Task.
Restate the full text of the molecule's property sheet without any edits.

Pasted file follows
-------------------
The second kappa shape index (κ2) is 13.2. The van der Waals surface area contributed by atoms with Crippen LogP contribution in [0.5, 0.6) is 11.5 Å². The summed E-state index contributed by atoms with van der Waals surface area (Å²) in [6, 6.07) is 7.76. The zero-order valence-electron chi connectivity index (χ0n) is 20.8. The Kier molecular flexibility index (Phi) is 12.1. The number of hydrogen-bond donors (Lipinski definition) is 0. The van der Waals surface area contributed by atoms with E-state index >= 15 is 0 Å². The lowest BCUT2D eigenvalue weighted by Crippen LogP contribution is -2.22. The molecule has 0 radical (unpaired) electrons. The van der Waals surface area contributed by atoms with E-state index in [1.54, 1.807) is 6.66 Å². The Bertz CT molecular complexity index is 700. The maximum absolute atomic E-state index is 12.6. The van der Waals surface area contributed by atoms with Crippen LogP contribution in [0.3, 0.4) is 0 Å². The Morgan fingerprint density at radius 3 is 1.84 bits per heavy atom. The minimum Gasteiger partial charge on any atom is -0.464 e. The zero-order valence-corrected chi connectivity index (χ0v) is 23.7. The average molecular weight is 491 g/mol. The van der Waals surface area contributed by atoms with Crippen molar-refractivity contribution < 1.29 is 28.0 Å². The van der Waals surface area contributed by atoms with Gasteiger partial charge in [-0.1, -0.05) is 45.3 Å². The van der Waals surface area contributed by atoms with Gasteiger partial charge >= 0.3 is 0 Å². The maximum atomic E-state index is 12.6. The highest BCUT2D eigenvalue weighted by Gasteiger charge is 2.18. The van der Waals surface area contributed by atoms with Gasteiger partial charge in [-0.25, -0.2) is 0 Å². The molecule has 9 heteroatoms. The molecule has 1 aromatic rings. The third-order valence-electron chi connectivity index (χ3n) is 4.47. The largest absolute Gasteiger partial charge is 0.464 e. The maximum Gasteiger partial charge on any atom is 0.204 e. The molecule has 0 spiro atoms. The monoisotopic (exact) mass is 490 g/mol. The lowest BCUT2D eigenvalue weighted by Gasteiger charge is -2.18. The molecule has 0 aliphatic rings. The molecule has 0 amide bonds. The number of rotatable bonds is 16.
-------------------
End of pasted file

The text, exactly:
The second kappa shape index (κ2) is 13.2. The van der Waals surface area contributed by atoms with Crippen LogP contribution in [0.5, 0.6) is 11.5 Å². The summed E-state index contributed by atoms with van der Waals surface area (Å²) in [6, 6.07) is 7.76. The zero-order valence-electron chi connectivity index (χ0n) is 20.8. The Kier molecular flexibility index (Phi) is 12.1. The number of hydrogen-bond donors (Lipinski definition) is 0. The van der Waals surface area contributed by atoms with E-state index >= 15 is 0 Å². The lowest BCUT2D eigenvalue weighted by Crippen LogP contribution is -2.22. The molecule has 0 radical (unpaired) electrons. The van der Waals surface area contributed by atoms with E-state index in [1.54, 1.807) is 6.66 Å². The Bertz CT molecular complexity index is 700. The maximum absolute atomic E-state index is 12.6. The van der Waals surface area contributed by atoms with Crippen LogP contribution in [0.3, 0.4) is 0 Å². The Morgan fingerprint density at radius 3 is 1.84 bits per heavy atom. The minimum Gasteiger partial charge on any atom is -0.464 e. The zero-order valence-corrected chi connectivity index (χ0v) is 23.7. The average molecular weight is 491 g/mol. The van der Waals surface area contributed by atoms with Crippen molar-refractivity contribution < 1.29 is 28.0 Å². The van der Waals surface area contributed by atoms with Gasteiger partial charge in [-0.1, -0.05) is 45.3 Å². The van der Waals surface area contributed by atoms with Gasteiger partial charge >= 0.3 is 0 Å². The maximum atomic E-state index is 12.6. The highest BCUT2D eigenvalue weighted by Gasteiger charge is 2.18. The van der Waals surface area contributed by atoms with Gasteiger partial charge in [-0.25, -0.2) is 0 Å². The molecule has 9 heteroatoms. The molecule has 1 aromatic rings. The third-order valence-electron chi connectivity index (χ3n) is 4.47. The largest absolute Gasteiger partial charge is 0.464 e. The maximum Gasteiger partial charge on any atom is 0.204 e. The molecule has 0 spiro atoms. The monoisotopic (exact) mass is 490 g/mol. The lowest BCUT2D eigenvalue weighted by Gasteiger charge is -2.18. The molecule has 0 aliphatic rings. The molecule has 0 amide bonds. The number of rotatable bonds is 16.